Gluten – add to all purpose flour to make bread flour
Himalayan, Celtic, and other non-white salt
Bouillion (for soup)
I was going to second the cream of tartar. Can’t you make powdered sugar using the cream of tartar too?
Molasses can be used to make brown sugar.
Baking cocoa can be used to make chocolate.
Love your websites, Daisy!
Powdered sugar is made with granulated white sugar and cornstarch.
I live on one of the Gulf Islands near Vancouver, Canada and have been through days of power outages, ferry failures, and trees down. My pantry is essential to my family’s well-being.
I have on my “essential” list in addition to yours:
skim milk powder (rather than whole milk powder),
Vodka because it can be used to make extracts,
vanilla beans (for making vanilla extract),
walnuts or almonds or whatever is on sale.
With what is on your list and mine, someone can make oatmeal chocolate chip cookies, raisin bread, cinnamon buns, simple granola, a cake, muffins, scones, and all kinds of treats. Life is much less grim when you can sit down to tea or coffee with a muffin.
Not essential but I always have coffee and tea in my pantry. Dehydrated eggs have been useful but I am not using them up very fast. My neighbours sell eggs.
Congratulations on a well-designed web-site.
Thank you so much!
I have everything on your list and much more. I almost never use cream of tarter.
A well stocked kitchen and pantry makes cooking and baking easier. I’ve seldom used mixes but if I do it gets changed, improved on or just appreciated for saving time. Scratch cooking is good, healthier, and usually cheaper. Raising 4 boys and a girl made penny pinching a necessity.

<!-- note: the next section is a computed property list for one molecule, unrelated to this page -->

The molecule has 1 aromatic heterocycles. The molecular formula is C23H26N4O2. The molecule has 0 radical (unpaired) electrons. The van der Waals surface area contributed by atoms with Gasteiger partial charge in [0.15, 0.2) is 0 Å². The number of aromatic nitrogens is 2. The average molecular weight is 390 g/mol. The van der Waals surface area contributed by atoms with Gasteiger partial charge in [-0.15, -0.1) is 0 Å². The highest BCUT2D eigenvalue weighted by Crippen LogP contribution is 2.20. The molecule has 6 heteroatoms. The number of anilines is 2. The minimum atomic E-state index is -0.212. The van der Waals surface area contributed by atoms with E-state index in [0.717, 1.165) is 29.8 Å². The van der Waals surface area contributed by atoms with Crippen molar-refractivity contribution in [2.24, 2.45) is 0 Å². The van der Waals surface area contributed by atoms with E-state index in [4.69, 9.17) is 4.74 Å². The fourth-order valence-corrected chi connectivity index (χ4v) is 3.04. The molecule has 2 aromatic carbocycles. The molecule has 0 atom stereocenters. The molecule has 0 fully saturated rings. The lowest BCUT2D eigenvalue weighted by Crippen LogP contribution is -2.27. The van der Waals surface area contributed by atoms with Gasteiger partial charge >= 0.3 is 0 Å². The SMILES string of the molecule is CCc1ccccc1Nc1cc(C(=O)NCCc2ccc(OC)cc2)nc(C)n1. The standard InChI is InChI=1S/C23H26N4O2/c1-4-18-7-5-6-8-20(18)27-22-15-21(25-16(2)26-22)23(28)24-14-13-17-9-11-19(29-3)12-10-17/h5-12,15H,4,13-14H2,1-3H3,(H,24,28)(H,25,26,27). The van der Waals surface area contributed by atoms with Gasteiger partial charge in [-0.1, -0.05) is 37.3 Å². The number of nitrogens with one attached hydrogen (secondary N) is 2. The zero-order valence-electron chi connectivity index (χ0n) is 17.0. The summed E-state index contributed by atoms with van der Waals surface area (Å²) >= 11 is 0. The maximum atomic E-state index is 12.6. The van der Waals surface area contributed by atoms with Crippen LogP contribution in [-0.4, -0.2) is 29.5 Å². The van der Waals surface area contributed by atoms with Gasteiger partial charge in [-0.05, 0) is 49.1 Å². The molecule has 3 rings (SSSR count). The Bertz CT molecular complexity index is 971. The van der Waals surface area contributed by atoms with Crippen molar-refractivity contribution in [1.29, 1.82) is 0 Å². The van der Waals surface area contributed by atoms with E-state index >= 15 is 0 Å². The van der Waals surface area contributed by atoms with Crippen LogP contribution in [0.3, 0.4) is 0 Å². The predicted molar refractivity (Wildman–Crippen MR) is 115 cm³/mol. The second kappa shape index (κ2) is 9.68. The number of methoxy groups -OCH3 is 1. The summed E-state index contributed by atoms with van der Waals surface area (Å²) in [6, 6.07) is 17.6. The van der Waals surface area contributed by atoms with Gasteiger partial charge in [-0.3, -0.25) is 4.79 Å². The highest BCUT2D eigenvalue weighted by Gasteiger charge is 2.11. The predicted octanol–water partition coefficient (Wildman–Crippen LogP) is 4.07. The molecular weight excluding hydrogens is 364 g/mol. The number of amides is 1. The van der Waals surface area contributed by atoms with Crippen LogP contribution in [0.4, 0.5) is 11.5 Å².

I enjoy your site and articles
Thank you! I think cream of tartar is something some folks swear by and others never use. I never had it until recently when readers kept recommending it and it certainly has proven useful. 🙂
I have old cook book from my mother that had old scratch recipes,. Many used cream of tartar because baking powder got old or before they even had it! JR
Thank You I hand copied your list and others additions to my survival/camping recipe card file. The only place I cook is over a campfire.
this is great info! especially the substitution ideas!!! please list some more soon….love your ideas and sight Daisy, keep’em coming!
Being a true southerner no list of mine would be without Grits. I’ve enjoyed all the books of yours that I have purchased. I’d encourage all your readers to add them to their book shelves too.
Everyone says ‘canola oil’. I have friends allergic to canola oil. Use something else, please.
You can use any oil you choose. 🙂 This is a list of suggestions that you can adapt to fit your needs.
coconut for chocolate no-bake cookies.
I think we must have been broke when I grew up and i didn’t even know it! We had all these things and cooked /grew virtually everything from scratch. My house has always had all these things in pantry. I suggest coconut oil for keeping without getting rancid for years. Spices ,from scratch recipe books. By the way I canned my way through Daisy’s “The preppers canning guide” this summer, and it has wonderful ideas for shelf stable food that only needs heating up. The recipes are great! I am now an expert with a pressure canner. You will love the book. JR
You need to make your site PDF accessible. It doesn’t do me any good because I don’t have a way to print the articles.